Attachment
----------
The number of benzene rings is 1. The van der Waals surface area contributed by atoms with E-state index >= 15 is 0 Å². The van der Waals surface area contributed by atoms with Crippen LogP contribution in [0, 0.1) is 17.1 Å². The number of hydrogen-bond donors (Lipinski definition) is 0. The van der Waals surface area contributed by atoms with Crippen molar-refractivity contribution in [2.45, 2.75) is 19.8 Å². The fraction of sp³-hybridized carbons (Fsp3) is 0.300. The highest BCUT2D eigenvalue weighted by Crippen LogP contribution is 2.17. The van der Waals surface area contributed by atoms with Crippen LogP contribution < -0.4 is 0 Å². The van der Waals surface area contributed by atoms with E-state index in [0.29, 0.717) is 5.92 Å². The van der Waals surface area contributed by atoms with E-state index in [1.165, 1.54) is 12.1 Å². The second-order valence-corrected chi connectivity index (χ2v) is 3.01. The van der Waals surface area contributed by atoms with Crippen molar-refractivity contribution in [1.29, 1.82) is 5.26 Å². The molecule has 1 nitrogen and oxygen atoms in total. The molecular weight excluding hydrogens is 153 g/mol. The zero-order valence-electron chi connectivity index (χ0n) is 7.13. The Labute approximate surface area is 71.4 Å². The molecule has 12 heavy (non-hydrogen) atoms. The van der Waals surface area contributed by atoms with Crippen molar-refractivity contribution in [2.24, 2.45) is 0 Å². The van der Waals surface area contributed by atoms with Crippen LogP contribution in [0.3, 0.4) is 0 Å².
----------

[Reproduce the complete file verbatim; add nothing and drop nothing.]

The number of benzene rings is 1. The van der Waals surface area contributed by atoms with E-state index >= 15 is 0 Å². The van der Waals surface area contributed by atoms with Crippen LogP contribution in [0, 0.1) is 17.1 Å². The number of hydrogen-bond donors (Lipinski definition) is 0. The van der Waals surface area contributed by atoms with Crippen molar-refractivity contribution in [2.45, 2.75) is 19.8 Å². The fraction of sp³-hybridized carbons (Fsp3) is 0.300. The highest BCUT2D eigenvalue weighted by Crippen LogP contribution is 2.17. The van der Waals surface area contributed by atoms with Crippen LogP contribution < -0.4 is 0 Å². The van der Waals surface area contributed by atoms with E-state index in [0.29, 0.717) is 5.92 Å². The van der Waals surface area contributed by atoms with E-state index in [1.165, 1.54) is 12.1 Å². The second-order valence-corrected chi connectivity index (χ2v) is 3.01. The van der Waals surface area contributed by atoms with Crippen molar-refractivity contribution in [1.29, 1.82) is 5.26 Å². The molecule has 1 nitrogen and oxygen atoms in total. The molecular weight excluding hydrogens is 153 g/mol. The zero-order valence-electron chi connectivity index (χ0n) is 7.13. The Labute approximate surface area is 71.4 Å². The molecule has 12 heavy (non-hydrogen) atoms. The van der Waals surface area contributed by atoms with Crippen molar-refractivity contribution in [2.24, 2.45) is 0 Å². The van der Waals surface area contributed by atoms with Crippen LogP contribution in [0.3, 0.4) is 0 Å².